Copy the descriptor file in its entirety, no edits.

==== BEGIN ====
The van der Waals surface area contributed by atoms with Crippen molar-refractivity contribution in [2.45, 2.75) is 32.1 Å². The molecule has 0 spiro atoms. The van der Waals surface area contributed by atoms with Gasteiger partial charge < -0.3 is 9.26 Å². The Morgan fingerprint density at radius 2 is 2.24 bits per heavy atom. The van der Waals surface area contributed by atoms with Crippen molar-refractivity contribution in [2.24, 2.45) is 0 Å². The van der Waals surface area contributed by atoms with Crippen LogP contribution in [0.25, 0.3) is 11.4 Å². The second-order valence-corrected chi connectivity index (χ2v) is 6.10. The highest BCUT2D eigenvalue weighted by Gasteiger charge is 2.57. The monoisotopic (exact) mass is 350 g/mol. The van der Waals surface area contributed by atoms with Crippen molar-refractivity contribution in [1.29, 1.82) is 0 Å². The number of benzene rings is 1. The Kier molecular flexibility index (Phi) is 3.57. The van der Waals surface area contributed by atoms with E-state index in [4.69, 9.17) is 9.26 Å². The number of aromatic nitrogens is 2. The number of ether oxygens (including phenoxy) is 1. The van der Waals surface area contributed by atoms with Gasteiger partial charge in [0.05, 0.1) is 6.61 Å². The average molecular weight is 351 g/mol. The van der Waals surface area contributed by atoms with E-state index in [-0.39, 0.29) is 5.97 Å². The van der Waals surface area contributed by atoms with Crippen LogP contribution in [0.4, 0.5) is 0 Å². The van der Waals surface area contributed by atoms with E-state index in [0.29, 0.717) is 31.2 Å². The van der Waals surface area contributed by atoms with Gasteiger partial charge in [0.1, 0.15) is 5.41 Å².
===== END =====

The van der Waals surface area contributed by atoms with Crippen molar-refractivity contribution in [2.45, 2.75) is 32.1 Å². The molecule has 0 spiro atoms. The van der Waals surface area contributed by atoms with Gasteiger partial charge < -0.3 is 9.26 Å². The Morgan fingerprint density at radius 2 is 2.24 bits per heavy atom. The van der Waals surface area contributed by atoms with Crippen molar-refractivity contribution in [2.24, 2.45) is 0 Å². The van der Waals surface area contributed by atoms with Crippen LogP contribution in [0.25, 0.3) is 11.4 Å². The second-order valence-corrected chi connectivity index (χ2v) is 6.10. The highest BCUT2D eigenvalue weighted by Gasteiger charge is 2.57. The monoisotopic (exact) mass is 350 g/mol. The van der Waals surface area contributed by atoms with Crippen molar-refractivity contribution in [1.29, 1.82) is 0 Å². The number of benzene rings is 1. The Kier molecular flexibility index (Phi) is 3.57. The van der Waals surface area contributed by atoms with E-state index in [4.69, 9.17) is 9.26 Å². The number of aromatic nitrogens is 2. The number of ether oxygens (including phenoxy) is 1. The van der Waals surface area contributed by atoms with Gasteiger partial charge in [0.05, 0.1) is 6.61 Å². The average molecular weight is 351 g/mol. The van der Waals surface area contributed by atoms with E-state index in [-0.39, 0.29) is 5.97 Å². The van der Waals surface area contributed by atoms with Crippen LogP contribution in [0.4, 0.5) is 0 Å². The van der Waals surface area contributed by atoms with E-state index in [0.29, 0.717) is 31.2 Å². The van der Waals surface area contributed by atoms with Gasteiger partial charge in [0.1, 0.15) is 5.41 Å².